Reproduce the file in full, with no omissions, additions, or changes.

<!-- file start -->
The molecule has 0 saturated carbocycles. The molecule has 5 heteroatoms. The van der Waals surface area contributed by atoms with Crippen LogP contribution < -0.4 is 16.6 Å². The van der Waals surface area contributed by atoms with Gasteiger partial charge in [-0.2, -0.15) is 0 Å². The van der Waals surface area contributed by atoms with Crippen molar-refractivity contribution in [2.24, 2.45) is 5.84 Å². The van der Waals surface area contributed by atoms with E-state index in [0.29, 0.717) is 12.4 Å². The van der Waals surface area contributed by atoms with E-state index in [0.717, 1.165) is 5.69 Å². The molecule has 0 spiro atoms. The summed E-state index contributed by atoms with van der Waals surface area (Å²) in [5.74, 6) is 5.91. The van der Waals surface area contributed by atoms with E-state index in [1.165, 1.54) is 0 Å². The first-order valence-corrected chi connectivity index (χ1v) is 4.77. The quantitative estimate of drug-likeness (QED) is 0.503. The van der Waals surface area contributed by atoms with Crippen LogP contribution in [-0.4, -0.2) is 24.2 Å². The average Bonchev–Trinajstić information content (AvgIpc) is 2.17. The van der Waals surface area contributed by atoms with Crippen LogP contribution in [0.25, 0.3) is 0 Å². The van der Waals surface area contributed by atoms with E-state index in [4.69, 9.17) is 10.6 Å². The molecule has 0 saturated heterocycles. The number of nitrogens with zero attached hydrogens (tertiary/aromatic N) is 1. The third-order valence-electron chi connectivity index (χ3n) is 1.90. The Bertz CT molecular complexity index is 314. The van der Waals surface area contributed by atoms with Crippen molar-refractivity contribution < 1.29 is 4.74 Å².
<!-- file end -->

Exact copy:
The molecule has 0 saturated carbocycles. The molecule has 5 heteroatoms. The van der Waals surface area contributed by atoms with Crippen LogP contribution < -0.4 is 16.6 Å². The van der Waals surface area contributed by atoms with Gasteiger partial charge in [-0.2, -0.15) is 0 Å². The van der Waals surface area contributed by atoms with Crippen molar-refractivity contribution in [2.24, 2.45) is 5.84 Å². The van der Waals surface area contributed by atoms with E-state index in [0.29, 0.717) is 12.4 Å². The van der Waals surface area contributed by atoms with E-state index in [0.717, 1.165) is 5.69 Å². The molecule has 0 spiro atoms. The summed E-state index contributed by atoms with van der Waals surface area (Å²) in [5.74, 6) is 5.91. The van der Waals surface area contributed by atoms with E-state index in [1.165, 1.54) is 0 Å². The first-order valence-corrected chi connectivity index (χ1v) is 4.77. The quantitative estimate of drug-likeness (QED) is 0.503. The van der Waals surface area contributed by atoms with Crippen LogP contribution in [-0.4, -0.2) is 24.2 Å². The average Bonchev–Trinajstić information content (AvgIpc) is 2.17. The van der Waals surface area contributed by atoms with Crippen LogP contribution in [0.25, 0.3) is 0 Å². The van der Waals surface area contributed by atoms with E-state index in [4.69, 9.17) is 10.6 Å². The molecule has 0 saturated heterocycles. The number of nitrogens with zero attached hydrogens (tertiary/aromatic N) is 1. The third-order valence-electron chi connectivity index (χ3n) is 1.90. The Bertz CT molecular complexity index is 314. The van der Waals surface area contributed by atoms with Crippen molar-refractivity contribution < 1.29 is 4.74 Å².